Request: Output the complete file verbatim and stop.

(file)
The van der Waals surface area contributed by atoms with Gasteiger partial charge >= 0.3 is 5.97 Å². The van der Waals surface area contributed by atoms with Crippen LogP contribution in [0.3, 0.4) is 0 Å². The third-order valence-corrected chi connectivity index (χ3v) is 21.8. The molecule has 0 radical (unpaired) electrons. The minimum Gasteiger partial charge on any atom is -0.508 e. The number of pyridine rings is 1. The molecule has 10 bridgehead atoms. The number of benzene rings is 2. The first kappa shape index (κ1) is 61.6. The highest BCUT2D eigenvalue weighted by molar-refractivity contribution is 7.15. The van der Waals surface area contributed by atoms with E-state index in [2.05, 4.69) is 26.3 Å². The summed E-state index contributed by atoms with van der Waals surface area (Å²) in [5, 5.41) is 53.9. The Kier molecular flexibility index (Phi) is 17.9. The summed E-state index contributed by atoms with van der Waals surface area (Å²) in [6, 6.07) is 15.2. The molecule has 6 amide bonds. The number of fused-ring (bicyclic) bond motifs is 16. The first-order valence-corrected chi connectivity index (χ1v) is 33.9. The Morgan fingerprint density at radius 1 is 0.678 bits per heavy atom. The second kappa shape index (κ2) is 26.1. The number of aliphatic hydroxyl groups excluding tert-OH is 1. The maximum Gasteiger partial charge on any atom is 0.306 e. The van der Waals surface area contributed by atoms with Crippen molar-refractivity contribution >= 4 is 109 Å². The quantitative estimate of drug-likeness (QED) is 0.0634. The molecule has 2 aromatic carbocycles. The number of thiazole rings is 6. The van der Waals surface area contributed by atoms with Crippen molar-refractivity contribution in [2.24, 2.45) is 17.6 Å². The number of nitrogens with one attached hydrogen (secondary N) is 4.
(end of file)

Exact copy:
The van der Waals surface area contributed by atoms with Gasteiger partial charge >= 0.3 is 5.97 Å². The van der Waals surface area contributed by atoms with Crippen LogP contribution in [0.3, 0.4) is 0 Å². The third-order valence-corrected chi connectivity index (χ3v) is 21.8. The molecule has 0 radical (unpaired) electrons. The minimum Gasteiger partial charge on any atom is -0.508 e. The number of pyridine rings is 1. The molecule has 10 bridgehead atoms. The number of benzene rings is 2. The first kappa shape index (κ1) is 61.6. The highest BCUT2D eigenvalue weighted by molar-refractivity contribution is 7.15. The van der Waals surface area contributed by atoms with E-state index in [2.05, 4.69) is 26.3 Å². The summed E-state index contributed by atoms with van der Waals surface area (Å²) in [5, 5.41) is 53.9. The Kier molecular flexibility index (Phi) is 17.9. The summed E-state index contributed by atoms with van der Waals surface area (Å²) in [6, 6.07) is 15.2. The molecule has 6 amide bonds. The number of fused-ring (bicyclic) bond motifs is 16. The first-order valence-corrected chi connectivity index (χ1v) is 33.9. The Morgan fingerprint density at radius 1 is 0.678 bits per heavy atom. The second kappa shape index (κ2) is 26.1. The number of aliphatic hydroxyl groups excluding tert-OH is 1. The maximum Gasteiger partial charge on any atom is 0.306 e. The van der Waals surface area contributed by atoms with Crippen molar-refractivity contribution >= 4 is 109 Å². The quantitative estimate of drug-likeness (QED) is 0.0634. The molecule has 2 aromatic carbocycles. The number of thiazole rings is 6. The van der Waals surface area contributed by atoms with Crippen molar-refractivity contribution in [2.24, 2.45) is 17.6 Å². The number of nitrogens with one attached hydrogen (secondary N) is 4.